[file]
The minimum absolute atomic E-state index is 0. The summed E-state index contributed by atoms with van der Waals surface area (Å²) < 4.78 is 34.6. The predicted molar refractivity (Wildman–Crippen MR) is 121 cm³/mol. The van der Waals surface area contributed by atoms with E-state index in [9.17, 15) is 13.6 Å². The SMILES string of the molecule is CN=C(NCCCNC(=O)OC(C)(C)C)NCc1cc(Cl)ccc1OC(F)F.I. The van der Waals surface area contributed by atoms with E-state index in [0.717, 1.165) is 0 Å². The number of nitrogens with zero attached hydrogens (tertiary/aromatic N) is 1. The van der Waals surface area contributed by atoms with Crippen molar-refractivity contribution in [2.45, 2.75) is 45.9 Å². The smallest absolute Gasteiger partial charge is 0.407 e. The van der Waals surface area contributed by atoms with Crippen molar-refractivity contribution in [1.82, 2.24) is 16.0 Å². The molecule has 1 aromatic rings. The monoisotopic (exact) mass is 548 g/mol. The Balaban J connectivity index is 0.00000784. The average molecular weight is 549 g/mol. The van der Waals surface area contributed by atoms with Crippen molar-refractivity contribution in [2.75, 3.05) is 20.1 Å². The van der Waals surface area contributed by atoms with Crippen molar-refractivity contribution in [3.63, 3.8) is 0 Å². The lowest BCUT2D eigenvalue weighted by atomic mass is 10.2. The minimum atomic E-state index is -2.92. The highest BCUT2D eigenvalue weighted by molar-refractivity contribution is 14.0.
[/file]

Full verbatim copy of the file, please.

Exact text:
The minimum absolute atomic E-state index is 0. The summed E-state index contributed by atoms with van der Waals surface area (Å²) < 4.78 is 34.6. The predicted molar refractivity (Wildman–Crippen MR) is 121 cm³/mol. The van der Waals surface area contributed by atoms with E-state index in [9.17, 15) is 13.6 Å². The SMILES string of the molecule is CN=C(NCCCNC(=O)OC(C)(C)C)NCc1cc(Cl)ccc1OC(F)F.I. The van der Waals surface area contributed by atoms with E-state index in [0.717, 1.165) is 0 Å². The number of nitrogens with zero attached hydrogens (tertiary/aromatic N) is 1. The van der Waals surface area contributed by atoms with Crippen molar-refractivity contribution in [2.45, 2.75) is 45.9 Å². The smallest absolute Gasteiger partial charge is 0.407 e. The van der Waals surface area contributed by atoms with Crippen molar-refractivity contribution in [1.82, 2.24) is 16.0 Å². The molecule has 1 aromatic rings. The monoisotopic (exact) mass is 548 g/mol. The Balaban J connectivity index is 0.00000784. The average molecular weight is 549 g/mol. The van der Waals surface area contributed by atoms with Crippen molar-refractivity contribution in [2.75, 3.05) is 20.1 Å². The van der Waals surface area contributed by atoms with Crippen molar-refractivity contribution in [3.63, 3.8) is 0 Å². The lowest BCUT2D eigenvalue weighted by atomic mass is 10.2. The minimum atomic E-state index is -2.92. The highest BCUT2D eigenvalue weighted by molar-refractivity contribution is 14.0.